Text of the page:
The Siberian tiger also known as the Amur tiger, is a tiger subspecies inhabiting mainly the Sikhote Alin mountain region with a small population in southwest Primorye Province in the Russian Far East. In 2005, there were 331– 393 adult and subadult Amur tigers in this region, with a breeding adult population of about 250 individuals. The population had been stable for more than a decade due to intensive conservation efforts, but partial surveys conducted after 2005 indicate that the Russian tiger population was declining.By 2015, the Siberian tiger population has increased to 480–540 individuals in the Russian Far East, including 100 cubs. A more detailed census revealed a total population of 562 wild Siberian tigers in Russia.
Siberian tigers are known to travel up to 1,000 km (620 mi), a distance that marks the exchange limit over ecologically unbroken country. In 1992 and 1993, the maximum total population density of the Sikhote-Alin tiger population was estimated at 0.62 tigers in 100 km2 (39 sq mi). The maximum adult population estimated in 1993 reached 0.3 tigers in 100 km2 (39 sq mi), with a sex ratio of averaging 2.4 females per male. These density values were much lower than what had been reported for other subspecies at the time. In 2004, dramatic changes in land tenure, density, and reproductive output in the core area of the Sikhote-Alin Zapovednik Siberian Tiger Project were detected, suggesting that when tigers are well protected from human-induced mortality for long periods, the density of female adults may increase dramatically. When more adult females survived, the mothers shared their territories with their daughters once the daughters reached maturity. By 2007, density of tigers was estimated at 0.8±0.4 tigers in 100 km2 (39 sq mi) in the southern part of Sikhote-Alin Zapovednik, and 0.6±0.3 tigers in 100 km2 (39 sq mi) in the central part of the protected area.
Following a decrease of ungulate populations from 1944 to 1959, more than 32 cases of Amur tigers attacking both brown and Asian black bears were recorded in the Russian Far East, and hair of bears were found in several tiger scat samples. Tigers attack Asian black bears less often than brown bears, as latter live in more open habitat and are not able to climb trees. In the same time period, four cases of brown bears killing female and young tigers were reported, both in disputes over prey and in self-defense. Tigers can tackle bears larger than themselves, using an ambushing tactic and jumping on to the bear from an overhead position, grabbing it by the chin with one fore paw and by the throat with the other, and then killing it with a bite in the spinal column. Tigers mainly feed on the bear's fat deposits, such as the back, hams, and groin. Amur tigers regularly prey on young bears and sub-adult brown bears. Reports of preying on fully grown small female adult Ussuri brown bears by a big male tiger are common as well. Predation by tigers on dennis brown bears was not detected during a study carried between 1993 and 2002. Ussuri brown bears, along with the smaller Asian black bears constitute up to 40.7% of the Siberian tiger's diet. Brown bears alone constitute up to 18.5% of their diet depending on the locations. Certain tigers have been reported to imitate the calls of Asian black bears to attract them.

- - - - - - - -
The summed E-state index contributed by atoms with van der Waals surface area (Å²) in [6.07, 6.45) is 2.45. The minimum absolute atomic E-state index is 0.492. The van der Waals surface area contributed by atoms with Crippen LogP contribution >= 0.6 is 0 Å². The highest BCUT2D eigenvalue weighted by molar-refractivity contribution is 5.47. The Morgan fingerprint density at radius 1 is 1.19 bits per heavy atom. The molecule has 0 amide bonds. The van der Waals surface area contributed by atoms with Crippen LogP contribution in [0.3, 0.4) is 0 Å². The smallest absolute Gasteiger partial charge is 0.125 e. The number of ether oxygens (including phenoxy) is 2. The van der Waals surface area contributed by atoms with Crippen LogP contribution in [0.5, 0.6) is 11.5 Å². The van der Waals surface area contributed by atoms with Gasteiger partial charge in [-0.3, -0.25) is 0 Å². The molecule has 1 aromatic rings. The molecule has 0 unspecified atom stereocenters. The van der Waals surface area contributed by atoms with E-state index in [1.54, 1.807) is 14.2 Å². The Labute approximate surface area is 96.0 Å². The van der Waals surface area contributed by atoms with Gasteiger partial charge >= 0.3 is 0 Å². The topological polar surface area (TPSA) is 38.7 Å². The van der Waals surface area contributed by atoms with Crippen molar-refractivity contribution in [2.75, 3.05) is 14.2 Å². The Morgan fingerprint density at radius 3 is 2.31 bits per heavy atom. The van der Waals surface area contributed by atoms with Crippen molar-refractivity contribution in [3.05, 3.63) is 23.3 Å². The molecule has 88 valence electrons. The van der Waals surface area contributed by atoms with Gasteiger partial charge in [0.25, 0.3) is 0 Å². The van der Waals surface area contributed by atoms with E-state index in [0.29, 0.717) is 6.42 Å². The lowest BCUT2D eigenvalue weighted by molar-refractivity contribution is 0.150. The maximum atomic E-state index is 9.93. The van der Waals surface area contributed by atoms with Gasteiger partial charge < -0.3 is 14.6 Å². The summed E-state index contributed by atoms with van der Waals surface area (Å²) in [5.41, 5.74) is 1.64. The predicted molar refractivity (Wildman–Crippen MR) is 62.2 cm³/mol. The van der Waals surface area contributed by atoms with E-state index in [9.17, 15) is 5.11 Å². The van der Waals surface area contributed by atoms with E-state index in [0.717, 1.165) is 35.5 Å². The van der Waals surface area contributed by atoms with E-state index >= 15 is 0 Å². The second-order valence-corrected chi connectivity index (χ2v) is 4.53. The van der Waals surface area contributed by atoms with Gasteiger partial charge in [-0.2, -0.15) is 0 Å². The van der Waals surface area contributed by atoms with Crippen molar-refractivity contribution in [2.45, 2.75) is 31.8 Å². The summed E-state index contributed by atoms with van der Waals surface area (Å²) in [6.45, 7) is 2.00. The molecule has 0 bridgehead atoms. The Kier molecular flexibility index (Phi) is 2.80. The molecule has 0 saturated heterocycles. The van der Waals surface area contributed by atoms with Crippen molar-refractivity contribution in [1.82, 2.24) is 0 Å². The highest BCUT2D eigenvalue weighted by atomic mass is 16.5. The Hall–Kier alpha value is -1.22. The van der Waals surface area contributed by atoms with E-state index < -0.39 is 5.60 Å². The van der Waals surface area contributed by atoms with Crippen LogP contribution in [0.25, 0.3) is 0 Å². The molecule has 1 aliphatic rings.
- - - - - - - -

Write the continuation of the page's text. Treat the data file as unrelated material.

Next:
A broad genetic sampling of 95 wild Russian tigers found markedly low genetic diversity, with the effective population size extraordinarily low in comparison to the census population size, with the population behaving as if it were just 27–35 individuals. Further exacerbating the problem is that more than 90% of the population occurs in the Sikhote Alin mountain region, and there is little movement of tigers across the development corridor, which separates this sub-population from the much smaller sub- population found in southwest Primorye province. The winter of 2006–2007 was marked by heavy poaching. Poaching of tigers and their wild prey species is considered to be driving the decline, although heavy snows in the winter of 2009 could have biased the data.
The Amur tiger is listed in the Red Book of Russia. In April 2007, experts from the World Wildlife Fund (WWF) announced that the Amur tiger population reached a hundred years, and the maximum that the tiger is no longer on the verge of extinction. In he held a complex expedition staff IEE RAS in the framework of the "Amur tiger" in the Ussuri reserve the Far Eastern Branch of RAS in the Primorsky region of the Far East of Russia. We found out that in this area inhabited by six species of Amur tigers. With the help of satellite collars scientists monitor their routes, and marked the first female tiger for the year 1222 managed to get the location. According to published research animal uses an area of almost 900 square kilometers - despite the fact that the area of the reserve - only 400 square kilometers. This means that the Tigers are far beyond the protected area, undergoing high-risk. This data, according to the publication, give grounds to speak about the need for a buffer zone of the reserve and regulation of human activities beyond.